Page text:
On Thursday, the Florida Supreme Court barred an employee compensation lawyer in the Orlando area for coaching a witness via text message during a deposit.
Derek Vashon James had represented an employer in a worker compensation case. On July 31, 2018, Renee Gray, an adjuster who worked for the employer, was fired by telephone. Mr. James and the plaintiff's attorney also attended by telephone at various locations.
While the filing was ongoing and Ms. Gray was questioned, sent Mr. James text messages to Ms. Gray regarding her testimony. The texts included coaching and specific instructions on how to answer questions.
When the complainant's lawyer heard writing noise, she asked Ms. Gray and Mr. James if they engaged in texting. Mr. James refused to text the adjuster and said he only received one text message from his daughter. The plaintiff's lawyer then asked him to put down his phone, and he indicated that he would do so.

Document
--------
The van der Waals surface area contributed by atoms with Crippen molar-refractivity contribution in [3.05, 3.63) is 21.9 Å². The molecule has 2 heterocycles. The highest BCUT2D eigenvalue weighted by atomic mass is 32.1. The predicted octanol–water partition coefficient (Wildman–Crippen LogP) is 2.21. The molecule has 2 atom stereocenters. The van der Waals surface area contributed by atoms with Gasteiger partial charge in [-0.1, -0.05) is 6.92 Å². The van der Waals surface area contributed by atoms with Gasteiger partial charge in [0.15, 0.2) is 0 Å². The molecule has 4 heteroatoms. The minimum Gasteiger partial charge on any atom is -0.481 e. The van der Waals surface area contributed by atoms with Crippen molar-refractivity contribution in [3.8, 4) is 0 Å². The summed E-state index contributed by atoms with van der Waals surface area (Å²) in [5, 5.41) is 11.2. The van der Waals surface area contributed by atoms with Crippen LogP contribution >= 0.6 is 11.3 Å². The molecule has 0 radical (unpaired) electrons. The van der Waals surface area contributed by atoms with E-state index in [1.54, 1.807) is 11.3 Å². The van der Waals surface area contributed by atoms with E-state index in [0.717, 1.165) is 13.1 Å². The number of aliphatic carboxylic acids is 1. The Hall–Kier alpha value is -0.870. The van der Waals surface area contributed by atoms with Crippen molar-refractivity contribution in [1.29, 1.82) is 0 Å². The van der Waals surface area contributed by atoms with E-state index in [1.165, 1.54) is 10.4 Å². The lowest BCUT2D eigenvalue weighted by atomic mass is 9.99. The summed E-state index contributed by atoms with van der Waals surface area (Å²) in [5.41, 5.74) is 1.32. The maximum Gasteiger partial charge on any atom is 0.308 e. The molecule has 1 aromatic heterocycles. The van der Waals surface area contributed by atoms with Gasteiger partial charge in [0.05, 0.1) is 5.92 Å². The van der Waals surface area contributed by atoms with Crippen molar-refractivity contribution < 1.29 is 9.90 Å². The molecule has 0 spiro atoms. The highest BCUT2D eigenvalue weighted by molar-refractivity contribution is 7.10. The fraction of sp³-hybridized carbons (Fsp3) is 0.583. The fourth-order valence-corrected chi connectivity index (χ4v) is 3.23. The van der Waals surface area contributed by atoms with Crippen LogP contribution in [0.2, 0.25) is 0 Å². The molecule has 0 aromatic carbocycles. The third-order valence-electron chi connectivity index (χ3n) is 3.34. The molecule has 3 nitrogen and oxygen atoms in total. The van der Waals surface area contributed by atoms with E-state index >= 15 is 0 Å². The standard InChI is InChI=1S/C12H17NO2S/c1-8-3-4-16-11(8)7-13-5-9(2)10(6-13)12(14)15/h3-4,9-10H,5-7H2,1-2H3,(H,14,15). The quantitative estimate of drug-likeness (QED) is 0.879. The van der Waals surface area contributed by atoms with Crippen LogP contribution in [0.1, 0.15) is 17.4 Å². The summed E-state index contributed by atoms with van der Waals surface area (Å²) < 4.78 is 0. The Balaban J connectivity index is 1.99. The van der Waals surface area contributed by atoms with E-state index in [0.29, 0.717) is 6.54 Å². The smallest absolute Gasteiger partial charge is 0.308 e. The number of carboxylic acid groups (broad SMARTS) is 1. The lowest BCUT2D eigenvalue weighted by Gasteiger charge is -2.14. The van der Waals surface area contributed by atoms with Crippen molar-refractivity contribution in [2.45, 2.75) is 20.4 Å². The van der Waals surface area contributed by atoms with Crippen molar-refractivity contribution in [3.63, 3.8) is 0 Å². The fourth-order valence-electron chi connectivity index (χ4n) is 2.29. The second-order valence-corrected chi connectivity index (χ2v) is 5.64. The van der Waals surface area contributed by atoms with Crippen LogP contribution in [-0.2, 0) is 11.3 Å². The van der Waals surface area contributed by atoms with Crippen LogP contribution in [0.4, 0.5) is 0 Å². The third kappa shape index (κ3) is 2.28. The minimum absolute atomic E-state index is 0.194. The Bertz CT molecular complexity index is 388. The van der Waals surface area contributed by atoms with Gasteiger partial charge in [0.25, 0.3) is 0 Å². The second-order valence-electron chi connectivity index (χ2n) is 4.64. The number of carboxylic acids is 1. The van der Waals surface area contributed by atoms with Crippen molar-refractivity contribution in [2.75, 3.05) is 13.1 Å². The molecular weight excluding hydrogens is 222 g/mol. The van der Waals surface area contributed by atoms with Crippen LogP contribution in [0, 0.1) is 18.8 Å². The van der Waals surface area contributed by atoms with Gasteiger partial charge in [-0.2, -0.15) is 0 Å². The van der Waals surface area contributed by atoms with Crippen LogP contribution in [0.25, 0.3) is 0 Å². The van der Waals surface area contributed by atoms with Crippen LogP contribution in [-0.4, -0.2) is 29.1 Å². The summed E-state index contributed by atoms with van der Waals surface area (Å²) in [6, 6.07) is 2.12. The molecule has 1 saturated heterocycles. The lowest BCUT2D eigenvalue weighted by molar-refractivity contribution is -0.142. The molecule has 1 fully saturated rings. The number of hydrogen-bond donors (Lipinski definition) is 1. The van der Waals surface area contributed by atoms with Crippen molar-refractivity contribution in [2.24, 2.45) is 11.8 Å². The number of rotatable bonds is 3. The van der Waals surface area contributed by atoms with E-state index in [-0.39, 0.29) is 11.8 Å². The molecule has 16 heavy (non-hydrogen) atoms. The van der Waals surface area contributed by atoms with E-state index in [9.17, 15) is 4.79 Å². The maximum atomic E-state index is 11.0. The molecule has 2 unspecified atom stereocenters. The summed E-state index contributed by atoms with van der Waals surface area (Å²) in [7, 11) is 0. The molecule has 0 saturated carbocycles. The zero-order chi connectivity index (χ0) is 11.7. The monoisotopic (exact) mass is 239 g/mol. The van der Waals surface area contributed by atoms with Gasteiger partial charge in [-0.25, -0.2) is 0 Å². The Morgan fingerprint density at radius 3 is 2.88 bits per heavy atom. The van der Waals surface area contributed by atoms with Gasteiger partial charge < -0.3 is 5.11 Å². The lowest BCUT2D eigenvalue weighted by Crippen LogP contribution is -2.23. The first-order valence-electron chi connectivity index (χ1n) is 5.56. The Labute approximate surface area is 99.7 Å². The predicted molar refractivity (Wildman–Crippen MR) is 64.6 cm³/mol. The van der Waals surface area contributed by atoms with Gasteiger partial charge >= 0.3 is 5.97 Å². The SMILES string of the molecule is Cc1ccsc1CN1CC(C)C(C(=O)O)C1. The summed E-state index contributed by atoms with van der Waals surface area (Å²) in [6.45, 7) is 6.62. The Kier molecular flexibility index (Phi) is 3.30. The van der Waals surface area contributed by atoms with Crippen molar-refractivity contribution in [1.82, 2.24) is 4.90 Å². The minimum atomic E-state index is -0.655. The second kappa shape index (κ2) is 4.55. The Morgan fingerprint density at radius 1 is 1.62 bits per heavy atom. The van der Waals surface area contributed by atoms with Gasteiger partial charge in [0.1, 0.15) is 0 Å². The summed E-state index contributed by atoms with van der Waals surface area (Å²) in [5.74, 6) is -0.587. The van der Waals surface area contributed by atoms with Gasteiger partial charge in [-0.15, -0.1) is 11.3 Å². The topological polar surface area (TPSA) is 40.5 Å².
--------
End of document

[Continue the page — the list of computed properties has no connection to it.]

After a break in the deposit, Mr. James inadvertently texted the plaintiff's attorney who was intended for the adjuster. In a message, he wrote, "Just say it anyway." In another, he said, "give no absolute answer."
The appellant's lawyer then stopped the deposit. Mr. James told her that he had sent the texts to the adjuster during the break, not during the interrogations. After a judge for damages claimed the motion, Mr. James two pages of text message to the adjuster.
He claimed that he had sent the texts during a break in the interrogation and that the plaintiff's lawyer had heard him send an SMS: daughter. The judge found that the text messages to the adjuster were sent during the deposit.
In January 2020, the Florida Bar filed a complaint against Mr. James and claimed that he had committed misconduct by texting the adjuster and lying to the other lawyer about it.
The campaign's complaint was referred to a spokesman, who recommended that Mr. James would be found guilty of unlawfully obstructing another party's access to evidence.
The Rapporteur recommended that Mr. James was to be suspended from law practice. for 30 days, but the Florida Supreme Court increased the duration to 91